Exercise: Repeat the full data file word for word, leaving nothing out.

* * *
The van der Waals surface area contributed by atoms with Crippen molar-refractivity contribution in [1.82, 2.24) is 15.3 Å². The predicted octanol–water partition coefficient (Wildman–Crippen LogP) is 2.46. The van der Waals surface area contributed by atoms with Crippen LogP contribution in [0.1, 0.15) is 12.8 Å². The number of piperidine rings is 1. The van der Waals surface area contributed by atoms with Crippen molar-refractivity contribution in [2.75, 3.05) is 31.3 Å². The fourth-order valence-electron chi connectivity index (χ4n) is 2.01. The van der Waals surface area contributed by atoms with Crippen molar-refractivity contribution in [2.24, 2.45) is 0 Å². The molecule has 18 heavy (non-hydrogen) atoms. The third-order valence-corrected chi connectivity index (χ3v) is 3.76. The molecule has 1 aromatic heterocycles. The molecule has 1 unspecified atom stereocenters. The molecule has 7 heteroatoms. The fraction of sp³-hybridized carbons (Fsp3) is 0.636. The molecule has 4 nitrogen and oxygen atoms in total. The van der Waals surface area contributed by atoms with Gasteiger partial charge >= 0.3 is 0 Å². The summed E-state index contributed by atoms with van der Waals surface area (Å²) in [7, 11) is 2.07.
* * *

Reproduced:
The van der Waals surface area contributed by atoms with Crippen molar-refractivity contribution in [1.82, 2.24) is 15.3 Å². The predicted octanol–water partition coefficient (Wildman–Crippen LogP) is 2.46. The van der Waals surface area contributed by atoms with Crippen LogP contribution in [0.1, 0.15) is 12.8 Å². The number of piperidine rings is 1. The van der Waals surface area contributed by atoms with Crippen molar-refractivity contribution in [2.75, 3.05) is 31.3 Å². The fourth-order valence-electron chi connectivity index (χ4n) is 2.01. The van der Waals surface area contributed by atoms with Crippen molar-refractivity contribution in [2.24, 2.45) is 0 Å². The molecule has 18 heavy (non-hydrogen) atoms. The third-order valence-corrected chi connectivity index (χ3v) is 3.76. The molecule has 1 aromatic heterocycles. The molecule has 1 unspecified atom stereocenters. The molecule has 7 heteroatoms. The fraction of sp³-hybridized carbons (Fsp3) is 0.636. The molecule has 4 nitrogen and oxygen atoms in total. The van der Waals surface area contributed by atoms with Gasteiger partial charge >= 0.3 is 0 Å². The summed E-state index contributed by atoms with van der Waals surface area (Å²) in [7, 11) is 2.07.